What is a worm moon and when is the best time to see it?

9 Mar 2020

Image: Danny Lawson/PA

Stargazers will soon glimpse a supermoon event called a ‘worm moon’, marking the beginning of spring.

The second supermoon of the year is set to light up the night sky and delight skygazers this evening (9 March).

Known as the ‘worm moon’, the celestial event is expected to be visible from 5.35pm after sunset as the moon rises in the east.

Royal Observatory astronomer Emily Drabek-Maunder told the PA news agency: “The March full moon is known as the worm moon, named after earthworms that emerge towards the beginning of spring as the ground thaws.

“Traditionally, monthly full moons are named from Native American tradition, but many also have Anglo-Saxon and Germanic origins. From those different origins, the March full moon has also been called the chaste moon, death moon, crust moon and even the sap moon after sap flowing from sugar maple trees.”

This full moon will also be a supermoon, meaning it will appear about 14pc bigger and 30pc brighter in the sky as it reaches its closest point to Earth.

Drabek-Maunder told PA: “It will be slightly bigger in the sky, though this will not be easily noticeable by eye.”

Infographic showing the moon and Earth during a worm moon.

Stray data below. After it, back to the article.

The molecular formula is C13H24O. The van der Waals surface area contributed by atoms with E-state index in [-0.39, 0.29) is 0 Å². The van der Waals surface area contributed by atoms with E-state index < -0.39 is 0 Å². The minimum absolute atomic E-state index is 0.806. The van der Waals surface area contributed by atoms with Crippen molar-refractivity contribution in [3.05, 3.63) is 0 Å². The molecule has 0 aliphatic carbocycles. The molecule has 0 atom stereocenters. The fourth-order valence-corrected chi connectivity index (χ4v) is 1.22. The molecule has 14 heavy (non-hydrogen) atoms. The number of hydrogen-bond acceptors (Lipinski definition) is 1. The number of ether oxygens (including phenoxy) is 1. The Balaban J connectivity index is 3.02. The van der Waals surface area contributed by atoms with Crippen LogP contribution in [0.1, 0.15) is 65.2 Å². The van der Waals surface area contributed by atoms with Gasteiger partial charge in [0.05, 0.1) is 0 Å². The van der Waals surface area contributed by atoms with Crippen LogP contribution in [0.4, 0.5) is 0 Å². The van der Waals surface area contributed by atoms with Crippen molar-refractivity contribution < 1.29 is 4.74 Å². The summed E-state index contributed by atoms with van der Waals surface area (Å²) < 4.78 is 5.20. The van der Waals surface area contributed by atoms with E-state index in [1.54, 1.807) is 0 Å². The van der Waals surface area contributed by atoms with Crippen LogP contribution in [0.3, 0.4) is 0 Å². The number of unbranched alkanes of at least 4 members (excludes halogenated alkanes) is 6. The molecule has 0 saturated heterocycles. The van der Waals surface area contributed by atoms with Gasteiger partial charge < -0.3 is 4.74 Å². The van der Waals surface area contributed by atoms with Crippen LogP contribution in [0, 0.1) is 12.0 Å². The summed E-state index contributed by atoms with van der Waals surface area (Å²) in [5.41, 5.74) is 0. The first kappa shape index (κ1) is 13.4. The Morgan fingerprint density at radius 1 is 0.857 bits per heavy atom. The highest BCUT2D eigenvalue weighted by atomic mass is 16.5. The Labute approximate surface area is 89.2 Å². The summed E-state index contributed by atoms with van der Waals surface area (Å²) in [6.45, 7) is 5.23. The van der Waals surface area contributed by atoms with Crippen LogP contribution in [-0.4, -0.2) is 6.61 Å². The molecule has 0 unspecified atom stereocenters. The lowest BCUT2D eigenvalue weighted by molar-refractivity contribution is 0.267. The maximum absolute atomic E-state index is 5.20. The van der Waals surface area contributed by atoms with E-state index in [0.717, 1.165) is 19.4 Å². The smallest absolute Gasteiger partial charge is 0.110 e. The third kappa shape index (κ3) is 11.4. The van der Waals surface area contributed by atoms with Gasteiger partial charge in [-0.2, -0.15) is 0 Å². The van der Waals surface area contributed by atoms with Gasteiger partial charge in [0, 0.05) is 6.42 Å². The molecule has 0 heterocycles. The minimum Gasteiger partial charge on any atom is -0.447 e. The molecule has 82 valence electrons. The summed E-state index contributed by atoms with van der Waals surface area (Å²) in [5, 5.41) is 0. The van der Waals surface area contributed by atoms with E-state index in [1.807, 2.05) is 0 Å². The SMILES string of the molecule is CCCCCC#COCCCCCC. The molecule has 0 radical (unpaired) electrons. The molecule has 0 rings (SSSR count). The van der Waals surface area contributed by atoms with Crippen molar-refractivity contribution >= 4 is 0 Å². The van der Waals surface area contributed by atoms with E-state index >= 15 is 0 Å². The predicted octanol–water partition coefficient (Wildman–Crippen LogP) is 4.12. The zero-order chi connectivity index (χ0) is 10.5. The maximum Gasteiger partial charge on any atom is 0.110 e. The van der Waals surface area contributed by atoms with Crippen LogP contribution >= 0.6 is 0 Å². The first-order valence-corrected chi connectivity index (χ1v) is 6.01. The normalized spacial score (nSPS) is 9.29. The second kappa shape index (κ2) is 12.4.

Image: PA Graphics

Lunar news

The moon will set in the west at sunrise on Tuesday morning around 7.13am, Drabek-Maunder said. The first supermoon event of 2020 occurred last month and the next one will take place on 8 April.

Meanwhile, a string of new moon-related discoveries have emerged in recent weeks, most notably the addition of a ‘second’ moon. The tiny moon measures between one and six metres across and was first spotted by astronomers on 15 February.

It’s believed that the object is a member of a class of asteroids whose orbits cross the Earth’s orbit. Soon, it’s expected to break free from Earth’s gravitational pull and travel back out into space.

Also, on Earth’s alpha moon, China’s Chang’e 4 lunar lander and Yutu-2 rover recently used radar to see beneath the surface of the far side of the moon and reveal its hidden secrets.

Researchers said the findings offer an “unprecedented” look at the moon’s history and could teach us a great deal about its evolution over millions of years.

– PA Media, with additional reporting from Colm Gorey